Day 55, Oct. 2
Today I'm 189.2 pounds of rolling thunder.
Sorry fans, if you missed some updates in the past few days. Don't you hate it when work gets in the way of you having fun?
Speaking of work, I'm the poorest, busiest person you'll ever meet. If there was a paycheck for looking busy, I'd be rich. If they gave out a Pulitzer Prize for writing few people will ever read, I'd be the defending champ.
During my day, I blog, I jog, I search and seek for a full-time paying gig, I update social media sites and on some occasions, I even ply my craft for paying clients that need content written and edited. But at the end of the day, much of what I do goes without pay.
I could get used to the work-from-home lifestyle. Unlike most offices, there are few phone calls and seldom do co-workers come over to ask how to make the printer work or explain string theory. I can’t remember the last time my beagles rebelled against The Man because he raised the price of coffee in the break room to 50 cents. And quite conveniently, the coffee and soda in my office is free.
Of course, work from home also means working seven days a week for less money than a full-time job. But even the oddest work shift seems easier to do when you can get up from the computer for a break and go visit with your family.
My friends are amazed when I tell them I've covered news stories from coast to coast without leaving my living room. I was on the front line for New Orleans and Jackson, Miss., when Hurricane Isaac came on shore. I wrote and posted volumes when former Arkansas coach Bobby Petrino took his now-infamous spill on his motorcycle with mistress in tow.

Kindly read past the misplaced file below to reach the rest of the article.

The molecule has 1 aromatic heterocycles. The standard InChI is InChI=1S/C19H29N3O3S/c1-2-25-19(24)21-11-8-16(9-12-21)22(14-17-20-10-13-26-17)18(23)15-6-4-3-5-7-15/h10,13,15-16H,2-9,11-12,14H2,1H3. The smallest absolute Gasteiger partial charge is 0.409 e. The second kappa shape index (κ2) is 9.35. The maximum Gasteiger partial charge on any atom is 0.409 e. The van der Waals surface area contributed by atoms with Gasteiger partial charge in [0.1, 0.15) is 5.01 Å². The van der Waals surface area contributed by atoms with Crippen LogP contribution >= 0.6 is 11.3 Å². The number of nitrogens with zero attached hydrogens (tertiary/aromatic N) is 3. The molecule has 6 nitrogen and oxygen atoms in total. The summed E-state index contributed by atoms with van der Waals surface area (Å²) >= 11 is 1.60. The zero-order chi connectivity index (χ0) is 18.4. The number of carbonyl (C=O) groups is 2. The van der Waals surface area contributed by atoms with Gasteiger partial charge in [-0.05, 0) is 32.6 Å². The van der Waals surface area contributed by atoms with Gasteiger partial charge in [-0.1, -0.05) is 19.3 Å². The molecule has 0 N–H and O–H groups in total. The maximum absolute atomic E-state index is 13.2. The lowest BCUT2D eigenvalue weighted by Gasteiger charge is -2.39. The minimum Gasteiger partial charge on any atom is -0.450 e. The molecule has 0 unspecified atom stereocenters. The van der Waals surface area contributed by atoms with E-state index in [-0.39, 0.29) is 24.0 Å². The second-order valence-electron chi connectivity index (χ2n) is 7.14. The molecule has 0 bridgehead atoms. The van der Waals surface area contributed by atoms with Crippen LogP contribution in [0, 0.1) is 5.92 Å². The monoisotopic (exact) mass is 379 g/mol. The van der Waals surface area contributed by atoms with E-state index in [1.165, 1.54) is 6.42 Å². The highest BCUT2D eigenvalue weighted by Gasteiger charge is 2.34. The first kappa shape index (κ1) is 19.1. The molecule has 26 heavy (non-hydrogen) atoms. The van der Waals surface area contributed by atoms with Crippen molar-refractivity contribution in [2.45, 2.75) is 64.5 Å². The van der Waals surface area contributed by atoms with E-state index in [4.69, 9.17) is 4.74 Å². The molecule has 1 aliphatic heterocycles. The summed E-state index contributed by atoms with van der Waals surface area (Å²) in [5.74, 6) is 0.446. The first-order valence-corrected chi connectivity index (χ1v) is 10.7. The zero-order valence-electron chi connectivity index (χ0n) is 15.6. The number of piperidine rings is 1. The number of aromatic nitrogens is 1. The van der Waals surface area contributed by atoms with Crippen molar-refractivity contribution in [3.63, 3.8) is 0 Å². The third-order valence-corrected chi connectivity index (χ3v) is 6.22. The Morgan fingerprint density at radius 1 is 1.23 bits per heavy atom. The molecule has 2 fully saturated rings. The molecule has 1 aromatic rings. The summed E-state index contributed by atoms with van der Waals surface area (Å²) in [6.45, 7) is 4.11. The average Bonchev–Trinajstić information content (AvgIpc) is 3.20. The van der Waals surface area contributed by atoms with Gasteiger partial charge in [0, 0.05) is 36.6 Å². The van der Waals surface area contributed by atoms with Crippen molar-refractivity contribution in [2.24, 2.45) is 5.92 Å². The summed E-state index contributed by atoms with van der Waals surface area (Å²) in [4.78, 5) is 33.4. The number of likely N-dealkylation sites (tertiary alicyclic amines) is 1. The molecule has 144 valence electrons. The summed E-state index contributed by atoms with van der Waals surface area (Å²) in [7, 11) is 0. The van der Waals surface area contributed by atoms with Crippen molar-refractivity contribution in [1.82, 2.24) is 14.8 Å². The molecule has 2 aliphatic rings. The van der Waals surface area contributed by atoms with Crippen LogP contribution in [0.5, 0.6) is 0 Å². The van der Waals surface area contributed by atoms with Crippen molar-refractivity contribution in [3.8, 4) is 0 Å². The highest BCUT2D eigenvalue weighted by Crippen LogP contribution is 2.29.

Murders, robberies, lottery winners, naked men in bathtubs with knives – wrote them all in my living room.
All of this was work from home. All was on time. On budget. And on the leading edge for the various websites.
The only time I really missed not being onsite was the week I spent working for a news website in Hawaii. I hate to say it but work from home sucked that week.
You do have to be disciplined in your work ethic when you are on your own. Yes, it's great to be there when one of your kids needs a book brought to school or a ride home from practice. But you can't get pulled in by Dr. Oz or anything else on TV.
So, my days are usually made up of some freelance work, updating one or both of my blogs and then hunting for something that is more than looking like working -- something that comes with a real pay check.
I guess it should bother me that my running has picked up, and I'm a little faster and can actually go longer distances without walking. There is a certain amount of guilt. But if being healthier, seeing your kids a lot more and finding time to help your neighbors is the price for working from home, I'm OK with that.
Let's just hope the contract work keeps flowing in because it feels a little thin some days. I spent Monday working from home and driving our 15-year-old around. We talked more than we had in weeks. Priceless!
If you see the world's slowest and busiest-looking human out on the road today, give me a wave.